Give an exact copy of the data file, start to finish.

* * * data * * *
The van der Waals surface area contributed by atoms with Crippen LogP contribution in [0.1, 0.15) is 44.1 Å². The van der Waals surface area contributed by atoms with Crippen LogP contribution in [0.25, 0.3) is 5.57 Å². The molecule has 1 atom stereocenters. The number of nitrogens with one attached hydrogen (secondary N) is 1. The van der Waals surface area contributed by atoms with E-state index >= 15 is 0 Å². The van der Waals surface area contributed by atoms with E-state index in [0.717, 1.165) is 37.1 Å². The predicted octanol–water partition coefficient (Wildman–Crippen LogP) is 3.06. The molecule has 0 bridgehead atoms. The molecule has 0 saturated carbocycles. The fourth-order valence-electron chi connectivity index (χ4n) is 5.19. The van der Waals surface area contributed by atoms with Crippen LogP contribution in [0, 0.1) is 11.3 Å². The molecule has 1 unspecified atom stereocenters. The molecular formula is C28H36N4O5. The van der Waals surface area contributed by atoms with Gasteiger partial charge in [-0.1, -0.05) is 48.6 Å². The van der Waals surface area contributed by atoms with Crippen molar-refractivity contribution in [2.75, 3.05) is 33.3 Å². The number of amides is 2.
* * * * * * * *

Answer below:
The van der Waals surface area contributed by atoms with Crippen LogP contribution in [0.1, 0.15) is 44.1 Å². The van der Waals surface area contributed by atoms with Crippen LogP contribution in [0.25, 0.3) is 5.57 Å². The molecule has 1 atom stereocenters. The number of nitrogens with one attached hydrogen (secondary N) is 1. The van der Waals surface area contributed by atoms with E-state index >= 15 is 0 Å². The van der Waals surface area contributed by atoms with E-state index in [0.717, 1.165) is 37.1 Å². The predicted octanol–water partition coefficient (Wildman–Crippen LogP) is 3.06. The molecule has 0 bridgehead atoms. The molecule has 0 saturated carbocycles. The fourth-order valence-electron chi connectivity index (χ4n) is 5.19. The van der Waals surface area contributed by atoms with Crippen LogP contribution in [0, 0.1) is 11.3 Å². The molecule has 1 unspecified atom stereocenters. The molecular formula is C28H36N4O5. The van der Waals surface area contributed by atoms with Gasteiger partial charge in [-0.1, -0.05) is 48.6 Å². The van der Waals surface area contributed by atoms with Crippen molar-refractivity contribution in [2.75, 3.05) is 33.3 Å². The number of amides is 2.